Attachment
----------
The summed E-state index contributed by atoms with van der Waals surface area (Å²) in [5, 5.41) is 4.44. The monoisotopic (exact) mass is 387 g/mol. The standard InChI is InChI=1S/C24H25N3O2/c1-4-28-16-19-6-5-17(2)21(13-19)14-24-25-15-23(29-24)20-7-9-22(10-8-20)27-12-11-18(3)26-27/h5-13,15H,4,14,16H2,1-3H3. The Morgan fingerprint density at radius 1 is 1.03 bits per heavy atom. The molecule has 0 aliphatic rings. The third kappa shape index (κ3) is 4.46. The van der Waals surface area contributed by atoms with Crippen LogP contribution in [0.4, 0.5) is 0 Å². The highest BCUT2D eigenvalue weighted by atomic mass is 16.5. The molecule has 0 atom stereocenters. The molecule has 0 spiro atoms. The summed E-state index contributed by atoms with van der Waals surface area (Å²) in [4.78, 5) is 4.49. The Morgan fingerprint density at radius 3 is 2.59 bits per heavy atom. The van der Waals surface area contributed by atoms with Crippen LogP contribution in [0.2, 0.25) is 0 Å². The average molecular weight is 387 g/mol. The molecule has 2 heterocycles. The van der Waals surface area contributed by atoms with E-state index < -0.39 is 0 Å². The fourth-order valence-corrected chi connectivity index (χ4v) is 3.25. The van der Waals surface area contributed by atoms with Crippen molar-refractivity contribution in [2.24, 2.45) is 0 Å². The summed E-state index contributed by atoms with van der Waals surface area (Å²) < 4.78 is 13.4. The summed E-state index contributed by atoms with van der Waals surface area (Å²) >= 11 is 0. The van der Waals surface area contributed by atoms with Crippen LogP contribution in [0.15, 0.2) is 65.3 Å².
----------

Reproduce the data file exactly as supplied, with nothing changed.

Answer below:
The summed E-state index contributed by atoms with van der Waals surface area (Å²) in [5, 5.41) is 4.44. The monoisotopic (exact) mass is 387 g/mol. The standard InChI is InChI=1S/C24H25N3O2/c1-4-28-16-19-6-5-17(2)21(13-19)14-24-25-15-23(29-24)20-7-9-22(10-8-20)27-12-11-18(3)26-27/h5-13,15H,4,14,16H2,1-3H3. The Morgan fingerprint density at radius 1 is 1.03 bits per heavy atom. The molecule has 0 aliphatic rings. The third kappa shape index (κ3) is 4.46. The van der Waals surface area contributed by atoms with Crippen LogP contribution in [0.4, 0.5) is 0 Å². The highest BCUT2D eigenvalue weighted by atomic mass is 16.5. The molecule has 0 atom stereocenters. The molecule has 0 spiro atoms. The summed E-state index contributed by atoms with van der Waals surface area (Å²) in [4.78, 5) is 4.49. The Morgan fingerprint density at radius 3 is 2.59 bits per heavy atom. The van der Waals surface area contributed by atoms with Crippen LogP contribution in [0.2, 0.25) is 0 Å². The average molecular weight is 387 g/mol. The molecule has 2 heterocycles. The van der Waals surface area contributed by atoms with E-state index < -0.39 is 0 Å². The fourth-order valence-corrected chi connectivity index (χ4v) is 3.25. The van der Waals surface area contributed by atoms with Crippen molar-refractivity contribution in [2.24, 2.45) is 0 Å². The summed E-state index contributed by atoms with van der Waals surface area (Å²) < 4.78 is 13.4. The summed E-state index contributed by atoms with van der Waals surface area (Å²) >= 11 is 0. The van der Waals surface area contributed by atoms with Crippen LogP contribution in [0.15, 0.2) is 65.3 Å².